Last week’s Christian concert series, dubbed Launchfest, received a phenomenal wave of support on campus. According to the Daily Trojan, “More than 1,000 people RSVPed on the Facebook event and the crowd size at Tommy Trojan reached 400 people in midday heat.”
Yet, the lack of advertising for the religious mission meant some people undoubtedly showed up unprepared for Christian music. Neither the event’s title, nor its flyers, nor even its slogan—“New Music, New People”—suggested any Christian affiliation.
Launchfest featured exclusively Christian artists. While the concert organizers may not have wanted to alienate certain audiences with Christian advertising, to fail to publicize it as a religious event was deliberately misleading. Students who came expecting a secular show may have felt alienated—tricked even—leading to even greater alienation than publicity might have caused.
Honest advertising, meanwhile, would have enhanced the widely publicized “new music” theme, attracting more attention to the event—not less. For some in the audience, the Christian faith was indeed a “new” element to consider. If the connection between these two elements have been better emphasized, the intriguing message of venturing out the comfort zone would only have been strengthened.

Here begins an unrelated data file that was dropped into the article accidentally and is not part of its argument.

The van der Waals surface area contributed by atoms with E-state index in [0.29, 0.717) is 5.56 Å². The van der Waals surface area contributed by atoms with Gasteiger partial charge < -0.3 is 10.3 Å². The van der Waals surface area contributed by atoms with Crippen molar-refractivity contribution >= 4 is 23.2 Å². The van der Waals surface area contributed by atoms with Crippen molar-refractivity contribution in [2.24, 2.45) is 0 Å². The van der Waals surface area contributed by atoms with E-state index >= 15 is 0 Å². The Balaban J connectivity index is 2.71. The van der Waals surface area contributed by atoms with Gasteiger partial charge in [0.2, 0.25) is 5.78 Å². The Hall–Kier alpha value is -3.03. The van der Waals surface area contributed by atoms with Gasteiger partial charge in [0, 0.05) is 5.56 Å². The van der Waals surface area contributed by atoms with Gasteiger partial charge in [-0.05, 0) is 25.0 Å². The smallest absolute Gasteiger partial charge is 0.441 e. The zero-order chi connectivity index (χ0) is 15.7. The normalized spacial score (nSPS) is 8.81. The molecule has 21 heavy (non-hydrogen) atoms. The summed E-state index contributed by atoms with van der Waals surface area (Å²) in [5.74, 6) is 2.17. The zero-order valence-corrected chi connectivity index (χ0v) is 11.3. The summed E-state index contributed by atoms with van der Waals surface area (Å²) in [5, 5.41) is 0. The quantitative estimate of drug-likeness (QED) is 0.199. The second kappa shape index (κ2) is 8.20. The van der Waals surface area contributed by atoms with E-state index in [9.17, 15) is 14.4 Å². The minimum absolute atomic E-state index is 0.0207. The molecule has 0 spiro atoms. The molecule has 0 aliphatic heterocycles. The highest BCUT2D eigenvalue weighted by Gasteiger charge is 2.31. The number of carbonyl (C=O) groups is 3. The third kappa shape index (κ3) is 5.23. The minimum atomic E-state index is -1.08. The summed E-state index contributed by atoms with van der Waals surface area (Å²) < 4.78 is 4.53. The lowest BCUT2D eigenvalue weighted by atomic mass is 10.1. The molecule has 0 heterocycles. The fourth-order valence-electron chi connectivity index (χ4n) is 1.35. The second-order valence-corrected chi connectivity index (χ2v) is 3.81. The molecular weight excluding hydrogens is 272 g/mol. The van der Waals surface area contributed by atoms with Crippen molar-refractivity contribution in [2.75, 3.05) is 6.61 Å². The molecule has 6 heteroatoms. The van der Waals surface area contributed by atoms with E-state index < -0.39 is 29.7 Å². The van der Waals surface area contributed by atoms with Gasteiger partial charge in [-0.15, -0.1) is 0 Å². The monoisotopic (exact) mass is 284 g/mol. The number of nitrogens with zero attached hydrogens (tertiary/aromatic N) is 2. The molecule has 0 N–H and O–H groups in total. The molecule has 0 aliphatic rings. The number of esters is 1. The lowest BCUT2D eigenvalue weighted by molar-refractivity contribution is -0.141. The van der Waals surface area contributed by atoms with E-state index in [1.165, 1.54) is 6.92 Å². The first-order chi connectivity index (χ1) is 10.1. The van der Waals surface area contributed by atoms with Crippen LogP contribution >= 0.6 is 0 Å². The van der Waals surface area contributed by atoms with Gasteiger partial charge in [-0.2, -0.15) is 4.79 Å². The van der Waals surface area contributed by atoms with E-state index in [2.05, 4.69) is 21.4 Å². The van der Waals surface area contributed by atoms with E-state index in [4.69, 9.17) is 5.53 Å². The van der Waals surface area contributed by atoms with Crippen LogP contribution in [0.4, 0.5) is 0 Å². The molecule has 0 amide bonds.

It would also have changed the attitudes of people going into the series. Aware of the Christian affiliation, students would have come not just for a secular celebration of music appreciation, but also with hearts prepared to take in something beyond the music. More guests would have showed up ready to experience a new form of spirituality—or to reinforce a form they already followed—instead of feeling manipulated upon arrival.
Drawing attention to the religious undertones would ultimately have done more to accomplish Launchfest’s musician than selective publicity has. After all, the change of focus would have made it clear that Launchfest is not just about “new music.” Rather, it cultivates “new” fervor for faith through music.
Launchfest should have been presented as it was: a Christian event for not necessarily Christian people. Such a “new” conception of Christian music would have increased the event’s appeal, for Christian and non-Christian students alike.